Another education authority is reviewing its pupil monitoring procedures following the absence of Molly Campbell, a 12-year-old pupil at the Nicolson Institute in Stornoway.
She was picked up at the school in the morning by her sister but was only reported missing when she failed to turn up at home in the late afternoon.
The girl was initially at the centre of "kidnapping" claims. But she later surfaced with her father in Lahore, Pakistan, saying she had left voluntarily and that she wanted to stay with her family.
According to Western Isles director of education Murdo Macleod, pupils are supposed to be reported if they fail to appear at any time during the day once they have registered in the morning as being in attendance.
This issue was given initial, and more tragic, prominence in August 2005, when Livingston schoolboy Rory Blackhall was found murdered. His killer intercepted him before he reached school, and his absence was only noticed when his grandfather arrived to collect him after school.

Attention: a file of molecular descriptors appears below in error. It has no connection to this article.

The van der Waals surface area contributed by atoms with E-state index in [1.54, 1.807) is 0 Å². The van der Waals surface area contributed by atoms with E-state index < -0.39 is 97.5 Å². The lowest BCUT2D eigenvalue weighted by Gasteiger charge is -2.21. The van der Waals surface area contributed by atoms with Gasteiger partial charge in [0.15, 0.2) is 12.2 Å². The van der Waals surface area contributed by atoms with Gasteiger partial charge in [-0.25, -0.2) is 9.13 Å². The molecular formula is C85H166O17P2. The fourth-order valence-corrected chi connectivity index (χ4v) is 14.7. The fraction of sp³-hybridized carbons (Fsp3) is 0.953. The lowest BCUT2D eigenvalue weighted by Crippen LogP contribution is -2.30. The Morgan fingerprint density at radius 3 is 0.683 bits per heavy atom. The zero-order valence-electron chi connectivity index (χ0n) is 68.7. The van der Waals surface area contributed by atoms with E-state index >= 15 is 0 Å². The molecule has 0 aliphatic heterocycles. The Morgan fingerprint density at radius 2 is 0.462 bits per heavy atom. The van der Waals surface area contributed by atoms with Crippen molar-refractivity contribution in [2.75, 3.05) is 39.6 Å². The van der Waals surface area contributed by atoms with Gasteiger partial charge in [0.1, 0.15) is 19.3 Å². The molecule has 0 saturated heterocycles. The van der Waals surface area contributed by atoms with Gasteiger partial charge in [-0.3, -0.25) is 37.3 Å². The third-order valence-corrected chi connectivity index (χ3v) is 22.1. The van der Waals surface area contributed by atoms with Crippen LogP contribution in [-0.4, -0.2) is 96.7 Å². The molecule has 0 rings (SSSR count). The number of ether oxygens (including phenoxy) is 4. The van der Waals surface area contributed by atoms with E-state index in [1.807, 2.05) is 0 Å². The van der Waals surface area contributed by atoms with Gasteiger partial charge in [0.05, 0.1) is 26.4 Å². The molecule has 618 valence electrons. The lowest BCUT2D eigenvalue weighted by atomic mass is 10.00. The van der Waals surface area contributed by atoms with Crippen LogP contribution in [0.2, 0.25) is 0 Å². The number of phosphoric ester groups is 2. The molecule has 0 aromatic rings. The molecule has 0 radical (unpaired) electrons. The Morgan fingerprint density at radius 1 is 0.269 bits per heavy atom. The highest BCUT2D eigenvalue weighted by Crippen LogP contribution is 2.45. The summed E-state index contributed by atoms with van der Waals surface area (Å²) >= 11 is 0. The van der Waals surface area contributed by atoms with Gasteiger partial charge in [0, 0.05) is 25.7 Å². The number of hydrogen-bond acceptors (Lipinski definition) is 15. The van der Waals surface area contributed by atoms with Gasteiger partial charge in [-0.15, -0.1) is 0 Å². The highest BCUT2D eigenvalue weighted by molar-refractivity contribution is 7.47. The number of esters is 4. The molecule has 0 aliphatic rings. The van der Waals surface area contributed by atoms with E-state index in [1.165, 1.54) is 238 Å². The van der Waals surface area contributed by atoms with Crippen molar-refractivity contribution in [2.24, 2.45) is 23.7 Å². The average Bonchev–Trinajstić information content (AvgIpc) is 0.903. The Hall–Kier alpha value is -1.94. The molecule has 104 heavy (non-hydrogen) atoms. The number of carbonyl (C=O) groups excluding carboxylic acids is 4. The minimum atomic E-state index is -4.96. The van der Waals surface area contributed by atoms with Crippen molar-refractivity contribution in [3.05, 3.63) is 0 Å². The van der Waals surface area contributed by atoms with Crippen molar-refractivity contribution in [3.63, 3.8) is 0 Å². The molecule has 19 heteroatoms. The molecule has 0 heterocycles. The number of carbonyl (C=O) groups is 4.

A subsequent survey on absence monitoring by the Convention of Scottish Local Authorities found that, of 18 councils which responded, a third had a policy of first-day contact, a third did not have such a policy, and a third delegated responsibility to schools.
Now, West Lothian Council has introduced a text-messaging system to warn parents if their children do not show.
If contact cannot be established with a parent or guardian, the school is expected to carry out a risk assessment developed with Lothian and Borders Police in line with their missing persons procedures.
A spokesman for Groupcall said 17 of the 32 education authorities were using its messaging service in secondary schools. Of those that have come up for renewal, all have decided to retain it.